Although tiny in stature, sugar ants have the persistence of a bulldog and the appetite of a bear fresh out of hibernation. And once your home has been invaded by this army of sugar-loving pests, it’s one heck of a job to get rid of them.
But it’s not all doom and gloom. With a little bit of patience, a good dose of perseverance and our helpful tips in hand, you’ll be able to reclaim your space in no time at all.
Let’s take a look at sugar ants in a bit more detail.
What is a Sugar Ant?
There are more than 16,000 different species of ants in the world and a lot of them like sugar. But the real sugar ant, also known as the banded sugar ant, is native to Australia. Here in the US, sugar ant is the generic name given to any of the ant species that enjoy sweet and sugary things.
Types of Sugar Ants
Some types of sugar ants prefer to live outside, only popping into your home to help themselves to food. These include cornfield ants, false honey ants, rover ants and acrobat ants.
Carpenter ants, Argentine ants, pharaoh ants and pavement ants like the idea of full board and lodging, making ‘su casa’ their ‘casa’ very quickly.
What do Sugar Ants Eat?
As the name suggests, sugar ants like to snack on anything sweet. Think white and brown sugar, powdered sugar, sugary sweets and cakes, soft drinks, cordials, honey, corn syrup, maple syrup, jam, jelly, and fruit. If it’s sweet, it’s theirs to eat.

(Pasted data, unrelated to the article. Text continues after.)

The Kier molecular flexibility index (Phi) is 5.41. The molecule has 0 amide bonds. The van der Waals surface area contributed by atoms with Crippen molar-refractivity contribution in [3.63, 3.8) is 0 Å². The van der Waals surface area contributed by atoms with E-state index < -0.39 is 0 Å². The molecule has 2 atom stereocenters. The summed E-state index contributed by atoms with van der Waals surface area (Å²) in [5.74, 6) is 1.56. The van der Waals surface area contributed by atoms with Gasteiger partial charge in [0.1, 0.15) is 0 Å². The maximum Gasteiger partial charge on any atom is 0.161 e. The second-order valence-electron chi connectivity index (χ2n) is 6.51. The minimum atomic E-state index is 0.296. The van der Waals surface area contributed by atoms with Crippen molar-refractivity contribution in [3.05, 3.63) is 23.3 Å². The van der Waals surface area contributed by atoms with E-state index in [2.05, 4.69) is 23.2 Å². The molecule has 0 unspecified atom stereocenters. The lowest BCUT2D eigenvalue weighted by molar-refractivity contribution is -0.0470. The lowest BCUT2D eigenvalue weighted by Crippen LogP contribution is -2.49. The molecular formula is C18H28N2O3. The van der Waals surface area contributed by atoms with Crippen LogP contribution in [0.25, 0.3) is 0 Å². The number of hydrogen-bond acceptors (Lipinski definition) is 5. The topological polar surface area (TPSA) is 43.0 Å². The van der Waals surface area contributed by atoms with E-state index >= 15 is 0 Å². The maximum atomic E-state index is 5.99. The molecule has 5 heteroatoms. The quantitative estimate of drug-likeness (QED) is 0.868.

Even if you live in a sugar-free home, you’re not immune to these sugar-munching monsters. Honeydew, a sweet sticky substance secreted by bugs often found on houseplants attracts them too.
How do Sugar Ants Get Inside?
Best described as stealthy little ninjas, sugar ants get into your home through the smallest spaces, including gaps between your windows and doors, tiny cracks in the wall and even the holes in window or door screens.
How To Get Rid Of Sugar Ants
Ants communicate by releasing pheromones, which is just a fancy way of saying they use their noses to find their way home, locate food and even alert others to potential danger. Removing these lines of communication is one of the quickest ways to get rid of sugar ants.
Here are ways you can use that to get rid of sugar ants.
Try Used Coffee Grounds
Coffee. Not only is it the nectar of the gods, but it also has multiple uses around the house, including getting rid of sugar ants. Although the smell itself is a strong repellent, the nitrogen found in the coffee grounds actually burns the ants’ legs, so they’ll avoid it all costs. Just remember, coffee stains so you might want to use it outside.
Yup, the pungent smell of good old pepper is an excellent deterrent for sugar ants, but you might have to use it in conjunction with another homemade remedy.
Believe it or not, sugar ants really don’t like the smell of cucumber peels. Placing a few of these around your home, near windows and doorways is an effective method of keeping sugar ants away. You will have to keep the peels moist though; otherwise, there’s no smell.
Sugar ants are sensitive to certain essential oils, like peppermint and cinnamon. Make a natural repellent with 15 to 20 drops of oil in approximately eight ounces of water and spray it around your home, in doorways, on windowsills and pantry shelves.
Soap and water